DANVERS — Kneeling by the batting cage at his alma mater, St. John’s Prep, Matt Antonelli was starting a new chapter in what has been a baseball-rich life.
Cradling an iPad in his hands, the 28-year-old recently retired minor leaguer was filming batting practice sessions of young players trying out for his December-to-August program, Antonelli Baseball, that will compete in the New England Elite Baseball League.
He does so with a sense of fulfillment.
“When I wake up, I don’t say ‘I want to go out and play’ anymore,” said Antonelli, who played eight seasons of pro ball after he was selected 17th overall by the San Diego Padres out of Wake Forest in the 2006 First-Year Player draft.
“Now when I wake up, I say, ‘I can’t wait to go coach today.’ ”
The Peabody native had always wanted to teach the game and upon officially retiring in late June, he wasted no time in starting up his own travel club.
“I’ve wanted to start my own organization basically since I started playing,” said Antonelli, who in past offseasons would volunteer with local travel teams. “I like teaching, I like coaching, I could just never have my own team because I’ve been playing; but now since I’ve stopped, I can have my own team.”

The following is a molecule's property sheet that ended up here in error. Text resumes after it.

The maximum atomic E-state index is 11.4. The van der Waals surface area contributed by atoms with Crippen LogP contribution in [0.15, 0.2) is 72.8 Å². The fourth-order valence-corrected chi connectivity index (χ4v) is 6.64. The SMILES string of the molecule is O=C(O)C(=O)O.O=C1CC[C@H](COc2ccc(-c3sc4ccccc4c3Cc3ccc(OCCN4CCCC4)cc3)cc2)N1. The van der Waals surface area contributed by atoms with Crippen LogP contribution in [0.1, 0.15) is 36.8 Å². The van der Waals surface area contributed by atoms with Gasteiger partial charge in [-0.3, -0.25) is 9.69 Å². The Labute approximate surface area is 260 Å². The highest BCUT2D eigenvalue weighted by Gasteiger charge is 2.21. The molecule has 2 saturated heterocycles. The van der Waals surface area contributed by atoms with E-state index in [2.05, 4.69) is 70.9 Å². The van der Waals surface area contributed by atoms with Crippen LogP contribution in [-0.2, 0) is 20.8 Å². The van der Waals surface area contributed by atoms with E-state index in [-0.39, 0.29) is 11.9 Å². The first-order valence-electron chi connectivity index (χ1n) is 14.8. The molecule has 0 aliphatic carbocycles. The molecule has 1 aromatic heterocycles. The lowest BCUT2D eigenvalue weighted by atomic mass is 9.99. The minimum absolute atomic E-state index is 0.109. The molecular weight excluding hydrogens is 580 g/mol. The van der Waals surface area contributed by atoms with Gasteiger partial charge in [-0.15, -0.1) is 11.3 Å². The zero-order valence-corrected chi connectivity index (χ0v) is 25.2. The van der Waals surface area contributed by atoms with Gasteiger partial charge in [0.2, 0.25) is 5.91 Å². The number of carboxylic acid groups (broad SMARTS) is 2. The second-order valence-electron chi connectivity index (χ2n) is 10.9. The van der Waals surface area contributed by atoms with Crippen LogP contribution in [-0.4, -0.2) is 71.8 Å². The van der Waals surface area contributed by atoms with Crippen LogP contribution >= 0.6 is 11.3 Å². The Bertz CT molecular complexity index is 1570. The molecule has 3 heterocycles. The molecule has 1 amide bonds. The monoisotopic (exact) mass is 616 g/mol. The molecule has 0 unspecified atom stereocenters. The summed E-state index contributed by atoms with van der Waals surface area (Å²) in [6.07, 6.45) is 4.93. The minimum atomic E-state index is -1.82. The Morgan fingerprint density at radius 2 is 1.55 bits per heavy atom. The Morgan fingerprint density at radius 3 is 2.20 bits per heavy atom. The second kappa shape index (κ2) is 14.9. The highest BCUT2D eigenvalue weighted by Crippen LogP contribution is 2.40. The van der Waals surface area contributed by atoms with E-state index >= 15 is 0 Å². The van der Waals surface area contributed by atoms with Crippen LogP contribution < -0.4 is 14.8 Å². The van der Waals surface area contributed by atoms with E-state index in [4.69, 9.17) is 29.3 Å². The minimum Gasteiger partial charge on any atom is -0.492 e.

Antonelli, the state’s Player of the Year in football and hockey (and runner-up in baseball) as a senior at Prep, appeared to be on the fast track to the big leagues with the Padres. But injuries derailed his dream, forcing him to spend about half of his career on the bench.
After being released by the Indians on April 28 — his fifth organization in eight seasons — Antonelli expressed interest toward numerous minor league clubs. But after receiving offers only from independent teams, he decided it was time to retire.
“Minor league baseball is a grind and after eight years of doing it, I’m just tired,” said Antonelli, who made his Major League debut on Sept. 1, 2008, with the Padres. “I always said if I don’t think I have a legitimate shot at [going back to] the big leagues, then I’ll go coach.”
Now, he will do just that, alongside his 54-year-old father, Jack, who has coached at America’s Pastime on the North Shore for the past two decades.